The Martian author Andy Weir has done it again with Artemis, a police procedural on the moon. The characters are sharply drawn and engaging but the real star is the Artemis moon city and the precisely correct life therein and thereout on EVAs. Makes me want to visit, if not actually live there. Can’t wait for his next one.
“The nearly ubiquitous presence of water in large and small lunar pyroclastic deposits adds to the growing evidence that the lunar mantle is an important reservoir of water,” the team writes in the study.
Yay! Let’s hear it for Lunar colonies. And get with building them ASAP.
Been rehashing the episodes of The Expanse, since I own them now. Taking them in sequence from the first to the most recent, the
12th 13th of Season 2. Liking the characters more and wondering how far the SyFy channel will take the show.
Like as far as the the sixth novel, Babylon’s Ashes, which I just finished? It’s about the Belters war against Earth and Mars. Pretty good. No spoilers here. Wondering what’s next in the novel series, more on the colonized solar systems, I presume.
This Matthew McConaughey space story is a good one, discounting the time talk which gets a little mystical at, uh, times. And confusing. But if you just roll with the punches, it carries you along nicely. Even the almost three hours passes swiftly.
Loved the school principal and teacher emphasizing the rewriting of textbooks to eliminate the Apollo missions, including the landings on the moon. Settled science and politics, as it were. For the good of the people, don’t you know.
Roughly a year after watching the first season of this syfy concoction, I have embarked on season 2. It has three more episodes than 1.
The graphics, the hardware and the CGI are still cool. And the actors the same—even to the introduction of Bobby Draper, who is comelier than my mind’s eye view of her from the books, but that’s show biz.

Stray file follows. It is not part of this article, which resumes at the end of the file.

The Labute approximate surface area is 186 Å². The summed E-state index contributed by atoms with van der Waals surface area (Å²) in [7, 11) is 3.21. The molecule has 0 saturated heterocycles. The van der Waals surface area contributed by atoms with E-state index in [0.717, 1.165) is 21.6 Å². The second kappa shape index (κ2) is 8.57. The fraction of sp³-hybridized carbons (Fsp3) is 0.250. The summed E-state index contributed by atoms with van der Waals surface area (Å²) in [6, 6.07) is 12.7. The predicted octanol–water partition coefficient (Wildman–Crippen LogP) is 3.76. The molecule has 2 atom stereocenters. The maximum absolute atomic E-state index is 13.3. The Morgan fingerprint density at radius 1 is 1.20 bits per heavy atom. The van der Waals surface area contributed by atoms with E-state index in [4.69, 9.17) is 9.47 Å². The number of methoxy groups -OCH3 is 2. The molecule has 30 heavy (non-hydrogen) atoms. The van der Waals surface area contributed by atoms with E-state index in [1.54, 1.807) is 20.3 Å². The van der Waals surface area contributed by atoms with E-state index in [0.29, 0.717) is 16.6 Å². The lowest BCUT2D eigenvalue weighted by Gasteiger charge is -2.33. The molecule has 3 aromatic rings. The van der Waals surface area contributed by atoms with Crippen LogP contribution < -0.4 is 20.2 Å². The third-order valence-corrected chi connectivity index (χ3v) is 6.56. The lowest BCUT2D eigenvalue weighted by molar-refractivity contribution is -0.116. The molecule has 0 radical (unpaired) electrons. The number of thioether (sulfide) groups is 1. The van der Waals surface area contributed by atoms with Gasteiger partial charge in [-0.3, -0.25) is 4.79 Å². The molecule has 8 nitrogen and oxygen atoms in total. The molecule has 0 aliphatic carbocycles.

Still worth the pittance it costs, $2.99 per 40-minute episode. And I see that it is making enough money from its 600,000 fans to go into production for a season 3. All to the good.
Science fiction maven Jerry Pournelle says reports of Chinese orbital success with the fuel-free electromagnetic spacecraft drive rank up there with the importance of Sputnik 1 in its day.
Others have their doubts about anything the ChiComs claim and that, despite tentative NASA ground confirmation of the EM drive’s usefulness, it’s any more than a new cold fusion hoax. Stay tuned.
“The results of NASA’s tests on the ‘impossible’ EM Drive have been leaked, and they reveal that the controversial propulsion system really does work, and is capable of generating impressive thrust in a vacuum, even after error measurements have been accounted for.”
This is propulsion without fuel. Mars in 70 days instead of 18 months. No bulky fuel tanks marring the design of your space vehicle. Moreover, no explosive fuel to worry about. Leaving the problem of shielding from cosmic rays to be resolved, but with considerable new incentive to do so.